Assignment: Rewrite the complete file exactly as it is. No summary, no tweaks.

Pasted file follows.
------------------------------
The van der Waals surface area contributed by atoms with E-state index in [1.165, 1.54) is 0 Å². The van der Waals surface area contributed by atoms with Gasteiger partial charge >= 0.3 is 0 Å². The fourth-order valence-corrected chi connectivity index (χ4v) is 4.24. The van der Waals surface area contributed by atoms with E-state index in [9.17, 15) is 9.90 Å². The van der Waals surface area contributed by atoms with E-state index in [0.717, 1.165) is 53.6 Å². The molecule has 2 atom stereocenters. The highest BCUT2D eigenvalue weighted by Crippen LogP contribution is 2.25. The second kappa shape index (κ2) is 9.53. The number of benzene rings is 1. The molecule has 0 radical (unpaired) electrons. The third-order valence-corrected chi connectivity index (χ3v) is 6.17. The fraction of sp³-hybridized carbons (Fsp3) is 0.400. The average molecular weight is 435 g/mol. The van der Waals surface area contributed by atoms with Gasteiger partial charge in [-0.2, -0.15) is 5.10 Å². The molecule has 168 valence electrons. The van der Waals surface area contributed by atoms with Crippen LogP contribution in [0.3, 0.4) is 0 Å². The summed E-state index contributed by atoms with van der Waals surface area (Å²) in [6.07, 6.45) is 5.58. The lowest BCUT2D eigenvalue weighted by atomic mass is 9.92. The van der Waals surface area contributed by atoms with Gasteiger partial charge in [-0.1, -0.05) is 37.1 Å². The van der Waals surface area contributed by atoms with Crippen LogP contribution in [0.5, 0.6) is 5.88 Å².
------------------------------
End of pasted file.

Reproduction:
The van der Waals surface area contributed by atoms with E-state index in [1.165, 1.54) is 0 Å². The van der Waals surface area contributed by atoms with Gasteiger partial charge >= 0.3 is 0 Å². The fourth-order valence-corrected chi connectivity index (χ4v) is 4.24. The van der Waals surface area contributed by atoms with E-state index in [9.17, 15) is 9.90 Å². The van der Waals surface area contributed by atoms with E-state index in [0.717, 1.165) is 53.6 Å². The molecule has 2 atom stereocenters. The highest BCUT2D eigenvalue weighted by Crippen LogP contribution is 2.25. The second kappa shape index (κ2) is 9.53. The number of benzene rings is 1. The molecule has 0 radical (unpaired) electrons. The third-order valence-corrected chi connectivity index (χ3v) is 6.17. The fraction of sp³-hybridized carbons (Fsp3) is 0.400. The average molecular weight is 435 g/mol. The van der Waals surface area contributed by atoms with Gasteiger partial charge in [-0.2, -0.15) is 5.10 Å². The molecule has 168 valence electrons. The van der Waals surface area contributed by atoms with Crippen LogP contribution in [0.3, 0.4) is 0 Å². The summed E-state index contributed by atoms with van der Waals surface area (Å²) in [6.07, 6.45) is 5.58. The lowest BCUT2D eigenvalue weighted by atomic mass is 9.92. The van der Waals surface area contributed by atoms with Gasteiger partial charge in [-0.1, -0.05) is 37.1 Å². The van der Waals surface area contributed by atoms with Crippen LogP contribution in [0.5, 0.6) is 5.88 Å².